blue rubber(abrasive) wheels and clean up with those. You can
shape the blue wheels into a nice sharp edge and smooth the
surface right along your bezels and prongs without hurting your
Diamonds and Sapphires. They will damage softer stones though so
be extra careful with those. They have all sorts of small
polishing wheels for the flex shaft. Check out any jewelry supply
catalog for more info on them.Newport, RI -July 31, 1999 the place to
be. Email me for Metalsmith gathering info.

Kathy, A file racing along a sapphire will not scratch it.
However, each tooth on the file will act as a hammer. The file
will not touch the middle of a facet. It will normally hit only
facet junctions. Imagine a couple of hundred hammer strokes on a
facet junction in a second. Then imagine a few seconds or a
couple of minutes. Even a sapphire will give at some point. I’ve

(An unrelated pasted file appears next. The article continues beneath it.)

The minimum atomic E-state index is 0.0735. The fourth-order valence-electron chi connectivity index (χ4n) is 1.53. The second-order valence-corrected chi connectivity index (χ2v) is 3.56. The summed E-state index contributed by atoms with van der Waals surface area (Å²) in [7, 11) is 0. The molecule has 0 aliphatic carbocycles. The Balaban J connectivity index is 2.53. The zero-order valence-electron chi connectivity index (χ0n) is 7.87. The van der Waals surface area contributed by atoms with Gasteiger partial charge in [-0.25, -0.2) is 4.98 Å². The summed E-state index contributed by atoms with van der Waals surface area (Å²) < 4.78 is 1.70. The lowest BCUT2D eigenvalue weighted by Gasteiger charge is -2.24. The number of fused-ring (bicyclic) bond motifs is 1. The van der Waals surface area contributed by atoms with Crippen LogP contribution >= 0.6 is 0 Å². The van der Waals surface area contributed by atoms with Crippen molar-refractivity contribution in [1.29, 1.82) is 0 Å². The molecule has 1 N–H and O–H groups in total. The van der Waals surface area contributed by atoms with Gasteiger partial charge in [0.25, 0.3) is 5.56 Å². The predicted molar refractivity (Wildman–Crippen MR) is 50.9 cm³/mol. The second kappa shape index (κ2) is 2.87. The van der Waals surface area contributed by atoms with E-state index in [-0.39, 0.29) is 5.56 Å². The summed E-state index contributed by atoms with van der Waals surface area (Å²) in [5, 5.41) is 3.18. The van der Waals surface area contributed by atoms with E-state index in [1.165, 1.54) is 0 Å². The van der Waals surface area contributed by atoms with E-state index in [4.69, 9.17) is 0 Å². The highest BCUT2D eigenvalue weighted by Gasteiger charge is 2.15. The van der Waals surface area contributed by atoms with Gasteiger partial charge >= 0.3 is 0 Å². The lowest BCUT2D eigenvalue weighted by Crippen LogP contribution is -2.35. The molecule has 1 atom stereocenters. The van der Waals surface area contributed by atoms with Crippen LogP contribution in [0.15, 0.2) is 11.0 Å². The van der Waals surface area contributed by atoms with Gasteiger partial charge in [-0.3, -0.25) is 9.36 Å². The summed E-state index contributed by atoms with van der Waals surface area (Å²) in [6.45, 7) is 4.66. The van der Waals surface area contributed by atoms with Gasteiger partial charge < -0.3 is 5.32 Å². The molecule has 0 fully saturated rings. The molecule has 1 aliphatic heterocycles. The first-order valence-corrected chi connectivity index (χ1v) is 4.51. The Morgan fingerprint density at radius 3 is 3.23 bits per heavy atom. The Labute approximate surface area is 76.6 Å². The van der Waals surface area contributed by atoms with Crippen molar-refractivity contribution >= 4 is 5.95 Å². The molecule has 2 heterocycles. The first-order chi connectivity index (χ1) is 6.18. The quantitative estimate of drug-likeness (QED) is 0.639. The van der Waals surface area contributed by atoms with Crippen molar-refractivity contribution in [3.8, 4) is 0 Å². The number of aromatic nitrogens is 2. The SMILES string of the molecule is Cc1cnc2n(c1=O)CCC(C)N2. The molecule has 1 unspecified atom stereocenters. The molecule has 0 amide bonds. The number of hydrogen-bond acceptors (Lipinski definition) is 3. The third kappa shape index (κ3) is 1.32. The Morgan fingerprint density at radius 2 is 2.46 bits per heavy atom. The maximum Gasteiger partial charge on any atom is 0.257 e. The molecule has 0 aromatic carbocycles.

learned this the expensive way. Trust me. Diamonds are a little
better about this. They will just bust all of the teeth off of
your file. It is usually a better idea to use pumice wheels and
gravers to clean up around settings and to use a file carefully.


Bruce D. Holmgrain
Maryland’s first JA certified Master Bench Jeweler

Dede Hello!

Your post indicates your fairly new at stone setting. Believe me
we all were once. I learn plenty from this forum and am happy to
contribute occasionally.

Don’t ever touch a file to a gem even gently. The main reason is
you can chip or abraid even diamonds. It goes without mentioning
the damage some stones could do to a perfectly good file.

Instead concentrate your efforts in the process of stonecutting,
with cutting a perfect seat. All that you need to do be it
bright cut, channel, gypsy, etc., is get the stone in deep
enough with a correct (not oversized) seat, and you will have
room to do your cleanup without damaging stones. Even with the
most concave, difficult areas to set stones; if you proceed
slowly, and confidently you can have enough metal to work with,
and minimize cleanup. Take your time, cut your seats as
precisely as you can, and use non stone cutting rubber wheels
near your stones. Any rubber wheels are OK with diamond.


DeDe, You had better be more safe than sorry. When filing your
metal around stones always file away from the stone. Let’s say